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Friday, October 15, 2010

Essay on Abusive Relationships

Essay on Abusive Relationships

Pop music often simplifies gender and communication issues to a Cinderella-type story: Boy sees girl, boy falls in love with girl, they consummate their love, and then live happily ever after. Real life unfortunately, is not this simple. Relationships go through many stages, and not all of the stages are pleasant. Relationships also come to an end. The one-dimensional aspect of relationships is interesting to children who are experiencing the emotions associated with love for the first time in early and simplified stages. However, once one gets older, one wonders why music is not able to communicate the things he or she is feeling in a more adult manner. That is where The Loud Family comes in. The Loud Family is a San Francisco-based guitar pop band that writes adult songs about the situations and emotions relating to relationships. In this paper, I will offer a short history of The Loud Family, then discuss relational issues and situations relating to their 1996 album, Interbabe Concern. The relational issues I will discuss are gender reversal in relationships, initiating and ending relationships, and gender violence in relationships.

The Loud Family is basically Scott Miller as lead songwriter, producer, and instrumentalist. He began writing and recording music in 1979 under the name Alternate Learning while at the University of California at Davis. He was awarded a record contract in 1981, and changed his band name to Game Theory for his first album, Blaze of Glory. Game Theory went from “regional obscurity to national obscurity” (Miller, 1989) when his band released Lolita Nation, which spent six weeks at the top of the College Music Journal charts in 1987. He changed his band name to the Loud Family in 1993 for the release of Plants and Birds and Rocks and Things. 1996’s Interbabe Concern was his twelfth full release, and is, along with Lolita Nation, thought to be his best work. His latest album, Attractive Nuisance, came out in February, 2000. The name Loud Family is a reference to the PBS series, An American Family.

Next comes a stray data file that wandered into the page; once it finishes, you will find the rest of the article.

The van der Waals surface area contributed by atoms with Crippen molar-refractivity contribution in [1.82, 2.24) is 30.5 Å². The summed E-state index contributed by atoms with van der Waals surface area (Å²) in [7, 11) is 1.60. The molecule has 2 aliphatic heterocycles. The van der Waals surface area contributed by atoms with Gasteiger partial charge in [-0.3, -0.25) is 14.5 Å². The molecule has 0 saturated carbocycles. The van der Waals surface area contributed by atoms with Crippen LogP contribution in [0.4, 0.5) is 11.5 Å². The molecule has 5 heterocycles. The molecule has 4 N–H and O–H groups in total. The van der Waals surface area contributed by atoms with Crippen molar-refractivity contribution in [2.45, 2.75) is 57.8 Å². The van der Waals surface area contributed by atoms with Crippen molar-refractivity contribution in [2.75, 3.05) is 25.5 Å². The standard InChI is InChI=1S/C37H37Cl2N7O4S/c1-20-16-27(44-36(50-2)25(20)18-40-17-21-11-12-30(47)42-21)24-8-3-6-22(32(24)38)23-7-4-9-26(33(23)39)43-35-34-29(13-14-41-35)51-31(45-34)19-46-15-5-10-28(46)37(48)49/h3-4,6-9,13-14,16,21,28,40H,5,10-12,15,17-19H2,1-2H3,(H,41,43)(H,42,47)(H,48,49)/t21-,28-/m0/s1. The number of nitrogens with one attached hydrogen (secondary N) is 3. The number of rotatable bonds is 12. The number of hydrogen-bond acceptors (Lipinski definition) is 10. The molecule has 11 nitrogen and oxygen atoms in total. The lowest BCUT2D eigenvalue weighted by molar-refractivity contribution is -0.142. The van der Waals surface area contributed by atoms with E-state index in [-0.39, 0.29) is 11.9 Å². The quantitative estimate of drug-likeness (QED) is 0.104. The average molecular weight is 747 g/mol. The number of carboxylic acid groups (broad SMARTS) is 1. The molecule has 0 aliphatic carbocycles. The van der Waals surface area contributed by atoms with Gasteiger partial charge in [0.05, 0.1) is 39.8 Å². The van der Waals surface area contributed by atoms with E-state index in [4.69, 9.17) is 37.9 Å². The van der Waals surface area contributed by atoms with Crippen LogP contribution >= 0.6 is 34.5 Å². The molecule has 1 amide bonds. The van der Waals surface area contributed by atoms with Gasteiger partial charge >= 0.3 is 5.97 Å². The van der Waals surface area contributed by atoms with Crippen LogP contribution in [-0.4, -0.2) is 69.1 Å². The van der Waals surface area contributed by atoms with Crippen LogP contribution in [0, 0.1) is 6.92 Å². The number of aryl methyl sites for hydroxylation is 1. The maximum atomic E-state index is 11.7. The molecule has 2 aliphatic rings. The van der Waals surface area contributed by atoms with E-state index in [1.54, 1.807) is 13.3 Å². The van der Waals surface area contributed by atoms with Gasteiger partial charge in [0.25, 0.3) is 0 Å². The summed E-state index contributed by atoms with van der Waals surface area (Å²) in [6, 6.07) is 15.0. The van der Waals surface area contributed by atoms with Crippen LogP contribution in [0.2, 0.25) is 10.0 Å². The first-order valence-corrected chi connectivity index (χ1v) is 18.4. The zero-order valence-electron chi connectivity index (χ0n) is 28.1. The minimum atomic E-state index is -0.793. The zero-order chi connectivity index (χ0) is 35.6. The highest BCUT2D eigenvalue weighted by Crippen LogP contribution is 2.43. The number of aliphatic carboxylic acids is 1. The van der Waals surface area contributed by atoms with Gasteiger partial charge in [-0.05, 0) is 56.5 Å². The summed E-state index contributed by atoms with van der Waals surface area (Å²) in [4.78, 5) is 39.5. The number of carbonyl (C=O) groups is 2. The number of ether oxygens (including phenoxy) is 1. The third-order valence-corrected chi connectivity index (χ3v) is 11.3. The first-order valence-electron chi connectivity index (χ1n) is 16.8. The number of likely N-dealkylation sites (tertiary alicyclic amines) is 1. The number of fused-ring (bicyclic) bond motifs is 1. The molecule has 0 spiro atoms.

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In many of the songs on Interbabe Concern, gender is discussed in a way that directly contrasts the standard ideas of male and female communication styles. The factors that typically define a male communication style are power issues, relational definitions, and relational control: “Communication-related differences between men and women that have been repeatedly reported by researchers include: male communication involves more interruptions, self-displays, challenges and strong assertions, and direct judgements than female communication” (Wood & Dindia, 1998, p. 20).